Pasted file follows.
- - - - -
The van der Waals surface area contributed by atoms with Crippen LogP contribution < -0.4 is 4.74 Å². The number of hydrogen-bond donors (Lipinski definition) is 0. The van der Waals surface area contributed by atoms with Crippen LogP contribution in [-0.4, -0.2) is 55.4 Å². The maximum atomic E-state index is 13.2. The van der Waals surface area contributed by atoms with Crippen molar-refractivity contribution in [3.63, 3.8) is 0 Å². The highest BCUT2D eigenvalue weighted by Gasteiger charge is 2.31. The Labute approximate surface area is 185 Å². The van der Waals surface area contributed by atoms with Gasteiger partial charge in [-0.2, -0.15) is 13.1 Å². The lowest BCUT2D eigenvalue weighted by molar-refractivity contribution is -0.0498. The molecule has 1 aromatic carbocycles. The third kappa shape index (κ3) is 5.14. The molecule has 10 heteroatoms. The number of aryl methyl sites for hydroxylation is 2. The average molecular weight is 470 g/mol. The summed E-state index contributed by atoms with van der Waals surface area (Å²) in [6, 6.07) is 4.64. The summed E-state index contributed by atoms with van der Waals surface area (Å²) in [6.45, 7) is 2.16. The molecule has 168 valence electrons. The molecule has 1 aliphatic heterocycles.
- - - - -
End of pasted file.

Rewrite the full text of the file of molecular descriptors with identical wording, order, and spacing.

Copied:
The van der Waals surface area contributed by atoms with Crippen LogP contribution < -0.4 is 4.74 Å². The number of hydrogen-bond donors (Lipinski definition) is 0. The van der Waals surface area contributed by atoms with Crippen LogP contribution in [-0.4, -0.2) is 55.4 Å². The maximum atomic E-state index is 13.2. The van der Waals surface area contributed by atoms with Crippen molar-refractivity contribution in [3.63, 3.8) is 0 Å². The highest BCUT2D eigenvalue weighted by Gasteiger charge is 2.31. The Labute approximate surface area is 185 Å². The van der Waals surface area contributed by atoms with Gasteiger partial charge in [-0.2, -0.15) is 13.1 Å². The lowest BCUT2D eigenvalue weighted by molar-refractivity contribution is -0.0498. The molecule has 1 aromatic carbocycles. The third kappa shape index (κ3) is 5.14. The molecule has 10 heteroatoms. The number of aryl methyl sites for hydroxylation is 2. The average molecular weight is 470 g/mol. The summed E-state index contributed by atoms with van der Waals surface area (Å²) in [6, 6.07) is 4.64. The summed E-state index contributed by atoms with van der Waals surface area (Å²) in [6.45, 7) is 2.16. The molecule has 168 valence electrons. The molecule has 1 aliphatic heterocycles.